A few weeks ago in our leadership seminar we were asked to write about a leadership lesson we’d gleaned from our childhood and how it had impacted our lives. I struggled with this for a while but here is what I came up with….
I now wonder if my father deliberately sought to empower us as his girls or were those trips to the Cattle Fair simply his way of loving us. When we were children, our family used to spend weekends or holidays at the farm near Qamata in the then Transkei. They were the best times. I come from a family of 3 children, 1 boy and two girls. My brother is the first born, my sister, and then me. For the children, those family holidays consisted of long, slow, sunny days spent in the outdoors, swimming, hunting, exploring and often doing back breaking farm chores. We ate ulusu or tripe ( which I love) or umvubo which is corn meal with sour milk ( which I loathe) .We never really knew nor were we interested in what the grown-ups did but everyone seemed content and we all dreaded leaving there whether it was after a weekend or 10 day holiday.
While we didn’t pay too much attention to the adults except for when they called us for meals, chores or evening prayers, there were those days when Tata would emerge wearing jeans or cords and summon my sister and me to accompany him on a trip to eFandesini. This is a livestock auction or market. These would usually be held in Queenstown, the South African town 2 hours away from the farm. We were from Mthatha, you see, so that made us Transkeians under the old Apartheid divisions which sought to relegate blacks to homeland states.
At the time we never questioned why he singled us out nor did we ever really notice because aside from my brother, there were many other cousins around, both boys and girls who usually joined us for those farm getaways. We simply put on oversized overalls, dungarees, or jeans and hit the road. It should really have struck a chord because he usually took my brother and male cousins on those trips, but it didn’t. We were kids.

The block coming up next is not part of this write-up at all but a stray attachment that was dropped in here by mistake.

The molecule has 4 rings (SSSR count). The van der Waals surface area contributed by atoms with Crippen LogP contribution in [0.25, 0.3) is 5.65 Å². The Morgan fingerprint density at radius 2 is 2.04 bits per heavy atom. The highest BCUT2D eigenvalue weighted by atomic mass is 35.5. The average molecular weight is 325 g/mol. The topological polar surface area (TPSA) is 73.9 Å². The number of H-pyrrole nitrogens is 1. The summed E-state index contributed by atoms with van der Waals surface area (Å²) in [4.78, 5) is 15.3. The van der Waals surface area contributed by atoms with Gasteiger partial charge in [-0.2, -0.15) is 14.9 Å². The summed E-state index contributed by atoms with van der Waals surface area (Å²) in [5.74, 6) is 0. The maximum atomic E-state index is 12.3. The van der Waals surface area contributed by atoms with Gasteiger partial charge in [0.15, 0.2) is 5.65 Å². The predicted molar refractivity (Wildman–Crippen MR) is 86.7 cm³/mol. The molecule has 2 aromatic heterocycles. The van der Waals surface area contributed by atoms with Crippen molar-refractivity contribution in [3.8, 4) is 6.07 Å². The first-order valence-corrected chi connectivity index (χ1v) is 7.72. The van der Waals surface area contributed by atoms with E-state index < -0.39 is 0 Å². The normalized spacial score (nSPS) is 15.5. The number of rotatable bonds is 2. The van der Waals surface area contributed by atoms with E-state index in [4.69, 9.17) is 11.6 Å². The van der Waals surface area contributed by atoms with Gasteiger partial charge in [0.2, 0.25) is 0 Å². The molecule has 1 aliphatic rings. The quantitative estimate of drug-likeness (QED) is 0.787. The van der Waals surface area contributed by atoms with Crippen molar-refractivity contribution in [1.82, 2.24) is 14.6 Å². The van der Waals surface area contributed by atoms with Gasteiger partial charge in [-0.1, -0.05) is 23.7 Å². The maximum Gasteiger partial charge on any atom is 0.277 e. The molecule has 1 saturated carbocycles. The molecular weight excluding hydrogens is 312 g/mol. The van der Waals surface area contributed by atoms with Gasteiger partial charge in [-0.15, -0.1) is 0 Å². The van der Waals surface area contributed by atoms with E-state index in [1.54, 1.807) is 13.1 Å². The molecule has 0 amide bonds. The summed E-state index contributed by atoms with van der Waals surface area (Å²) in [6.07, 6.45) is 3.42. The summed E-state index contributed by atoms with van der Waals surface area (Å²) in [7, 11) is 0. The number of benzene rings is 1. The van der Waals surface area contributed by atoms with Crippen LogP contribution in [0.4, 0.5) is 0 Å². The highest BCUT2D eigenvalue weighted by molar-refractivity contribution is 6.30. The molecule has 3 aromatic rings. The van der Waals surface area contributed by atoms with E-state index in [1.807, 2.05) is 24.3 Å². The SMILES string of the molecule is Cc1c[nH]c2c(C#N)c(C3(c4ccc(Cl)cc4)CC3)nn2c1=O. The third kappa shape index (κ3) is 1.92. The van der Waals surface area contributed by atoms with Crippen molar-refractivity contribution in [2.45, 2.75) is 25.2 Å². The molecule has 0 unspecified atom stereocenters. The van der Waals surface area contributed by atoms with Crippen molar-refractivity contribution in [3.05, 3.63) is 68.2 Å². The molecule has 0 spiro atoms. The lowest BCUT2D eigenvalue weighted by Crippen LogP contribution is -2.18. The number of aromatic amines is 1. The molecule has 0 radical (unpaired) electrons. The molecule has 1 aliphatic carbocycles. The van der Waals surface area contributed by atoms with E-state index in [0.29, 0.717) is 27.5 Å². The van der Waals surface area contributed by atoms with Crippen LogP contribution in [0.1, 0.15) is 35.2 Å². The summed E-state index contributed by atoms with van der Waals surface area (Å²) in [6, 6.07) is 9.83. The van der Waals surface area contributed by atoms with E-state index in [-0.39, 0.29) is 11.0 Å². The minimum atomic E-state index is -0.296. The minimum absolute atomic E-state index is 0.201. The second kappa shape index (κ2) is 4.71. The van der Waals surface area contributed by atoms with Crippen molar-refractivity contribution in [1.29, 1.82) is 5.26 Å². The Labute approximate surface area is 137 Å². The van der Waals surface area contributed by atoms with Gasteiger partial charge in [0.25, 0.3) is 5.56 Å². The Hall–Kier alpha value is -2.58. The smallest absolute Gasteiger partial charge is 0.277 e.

My sister and I adored those trips as it was quality time with our father. He was a tall, handsome, kind but stern and austere man with a wry sense of humour which you could miss easily because of his terse manner. We got to see the funny side of him on those trips. He laughed in loud but short bursts at some of the things we said. We amused him I think.
We played games. He always made us play number games to see if we were keeping up with school work. “Madlamini, if there are 10 apples on the table and I eat two, how many would be left for you to eat, if one of them is red?”
A trick question for me, because he knew I hated red apples.
We would arrive in Queenstown at the Fandesi with the place teeming with sweaty animals and khaki clad men. We would be these two little girls with massive afros or untidy cornrow plaits in too large dungarees and dirty jeans, looking like his under- age farm workers.
The cattle would run around, almost putting on a show. Prospective buyers would poke, prod, point and gesture. Under the harsh straw coloured sun of the rural Eastern Cape my sister and I would tag along as our father did the same, but we weren’t just bystanders, he would ask for our opinions. We shouted them out loudly with the confidence, innocence and ignorance of children. Not knowing what we were looking for – but being 8 and 11 years old or round about, we would give our preferences based on colour or size or whatever grabs the fancy of girls that age.
Tata took us seriously. “Uthanda eyiphi wena MaDlamini?” (Which one do you choose,Madlamini?) And we would all deliberate and confer on our preferences while the sellers tried to impress, convince and charm him into buying their livestock.
We often only returned to the farm by early evening, dirty, sore, sun- burnt, scruffy and tired but happy after a hard day’s work advising our father on cattle and helping him and the farm workers transport the stock we would buy voetstoets, onto trailers. Other livestock, if there was a major purchase would be sent later in the week.
I’d never pondered why our father felt the need to take his girls to an auction until recently. It’s not as if we were experienced in the trade but we dove into it because he asked us to and he valued our input.
What a gift he gave us because my sister and I have never felt as if there was a thing we shouldn’t or couldn’t do. My father died in a car accident when I was 10, my sister 13 and my brother 16. My lioness mom grabbed us tightly like little cubs and made sure we grew into strong and useful adults. I’ve always credited my mother for our tenacity. While his time with us was brief, I now think that Tata wasn’t just spending time with his girls at the Fandesi. He was teaching us to be the women we are today; to know that we are valued and loved but also that what we have to say counts. And that we can be whatever we want to be and operate in whichever space we so wish.